Mesoarchaean Aluminous Rocks at Storø, Southern West Greenland: New Age Data and Evidence of Premetamorphic Seafloor Weathering of Basalts

Szilas, Kristoffer; Garde, Adam A.

Metamorphosed Meso- to Neoarchaean supracrustal rocks in the central part of the island of Storø (Nuuk region, southern West Greenland), show field- and geochemical evidence of premetamorphic chemical alteration. This alteration changed basaltic precursors into aluminous lithologies, and following amphibolite grade metamorphism and penetrative ductile deformation, these garnet biotite schists now resemble adjacent metapelitic schists of sedimentary origin. Mass balance calculations (isocon method), suggests that most major elements (Si, Fe, Mg, Ca, Na and P) were leached during alteration. The calculated overall net mass changes are between -18% and -45%, consistent with breakdown of olivine, pyroxenes, plagioclase and apatite in the basaltic precursor rocks. Major and trace elements such as, K, Cs, Rb, Ba, Pb, Zn, La, Ce were added during this alteration process, whereas high field strength elements (Ti, Al, Zr, Hf and Nb) remained essentially immobile and were thus residually enriched. Interestingly, Th which is generally assumed to be immobile in fluids, was also added during this process. These chemical changes reflect interaction between a basaltic protolith and hydrous fluids that established a new equilibrium and thus a different mineral assemblage. It is proposed that the premetamorphic alteration at Storø was due to low-temperature interaction between seawater and oceanic crust, and thus essentially represents in situ submarine seafloor weathering. This interpretation is consistent with the mass balances reported from well-documented examples in younger settings. New U-Pb zircon geochronology from the arc-related mafic sequences at Storø shows that they comprise at least two distinct age groups: an older anorthosite complex dated at 3051.3 plus or minus 2.6 Ma and a younger supracrustal sequence with age brackets between 2840-2710 Ma. The allochthonous nature of these two mafic igneous to sedimentary stacks is consistent with accretionary processes in island arc complexes and a compressional Archaean tectonic setting.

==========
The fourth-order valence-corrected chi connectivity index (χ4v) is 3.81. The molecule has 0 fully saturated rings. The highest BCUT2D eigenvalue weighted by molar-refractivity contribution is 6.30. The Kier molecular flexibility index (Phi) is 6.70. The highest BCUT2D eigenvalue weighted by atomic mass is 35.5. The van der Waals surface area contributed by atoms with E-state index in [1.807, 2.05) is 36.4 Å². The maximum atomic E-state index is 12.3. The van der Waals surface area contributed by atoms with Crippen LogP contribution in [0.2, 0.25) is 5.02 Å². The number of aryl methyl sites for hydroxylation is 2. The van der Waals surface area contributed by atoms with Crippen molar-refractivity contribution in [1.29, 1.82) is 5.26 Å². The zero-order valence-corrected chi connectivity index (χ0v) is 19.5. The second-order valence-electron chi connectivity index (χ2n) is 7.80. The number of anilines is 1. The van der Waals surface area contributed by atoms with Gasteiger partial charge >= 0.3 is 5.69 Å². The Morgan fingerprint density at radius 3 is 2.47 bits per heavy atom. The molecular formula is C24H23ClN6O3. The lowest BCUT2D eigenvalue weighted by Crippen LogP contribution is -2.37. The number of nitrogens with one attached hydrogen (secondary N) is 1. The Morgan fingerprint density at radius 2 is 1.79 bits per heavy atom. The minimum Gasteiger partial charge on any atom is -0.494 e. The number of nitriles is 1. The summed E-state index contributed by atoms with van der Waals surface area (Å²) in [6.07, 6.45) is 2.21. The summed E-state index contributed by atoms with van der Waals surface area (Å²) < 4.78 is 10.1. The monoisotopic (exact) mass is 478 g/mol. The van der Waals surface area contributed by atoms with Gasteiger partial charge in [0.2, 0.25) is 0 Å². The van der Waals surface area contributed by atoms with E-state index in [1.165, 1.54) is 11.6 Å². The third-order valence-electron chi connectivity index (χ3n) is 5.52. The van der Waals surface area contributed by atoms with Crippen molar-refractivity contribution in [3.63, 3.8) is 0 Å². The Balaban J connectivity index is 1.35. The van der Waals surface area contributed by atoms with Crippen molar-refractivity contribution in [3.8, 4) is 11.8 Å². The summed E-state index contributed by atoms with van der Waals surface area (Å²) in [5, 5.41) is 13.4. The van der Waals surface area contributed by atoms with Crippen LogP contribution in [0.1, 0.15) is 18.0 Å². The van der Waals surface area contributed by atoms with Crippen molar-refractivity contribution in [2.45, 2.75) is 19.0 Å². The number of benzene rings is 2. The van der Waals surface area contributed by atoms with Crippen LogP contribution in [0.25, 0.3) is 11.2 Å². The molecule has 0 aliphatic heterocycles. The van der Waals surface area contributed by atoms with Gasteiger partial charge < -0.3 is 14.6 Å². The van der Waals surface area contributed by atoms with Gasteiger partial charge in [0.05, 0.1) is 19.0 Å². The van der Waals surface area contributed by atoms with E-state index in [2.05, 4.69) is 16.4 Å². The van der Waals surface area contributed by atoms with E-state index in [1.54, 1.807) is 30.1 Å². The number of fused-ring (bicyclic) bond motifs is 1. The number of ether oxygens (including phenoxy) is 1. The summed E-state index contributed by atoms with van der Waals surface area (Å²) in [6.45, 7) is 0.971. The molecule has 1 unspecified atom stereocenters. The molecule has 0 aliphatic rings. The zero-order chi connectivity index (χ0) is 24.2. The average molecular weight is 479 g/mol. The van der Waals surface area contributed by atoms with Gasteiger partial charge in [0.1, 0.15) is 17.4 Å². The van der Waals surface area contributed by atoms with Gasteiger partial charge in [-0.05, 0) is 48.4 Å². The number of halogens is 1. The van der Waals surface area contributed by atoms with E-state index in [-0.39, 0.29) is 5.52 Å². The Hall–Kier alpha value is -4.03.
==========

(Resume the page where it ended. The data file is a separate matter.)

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Lamont-Doherty Earth Observatory
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September 19, 2013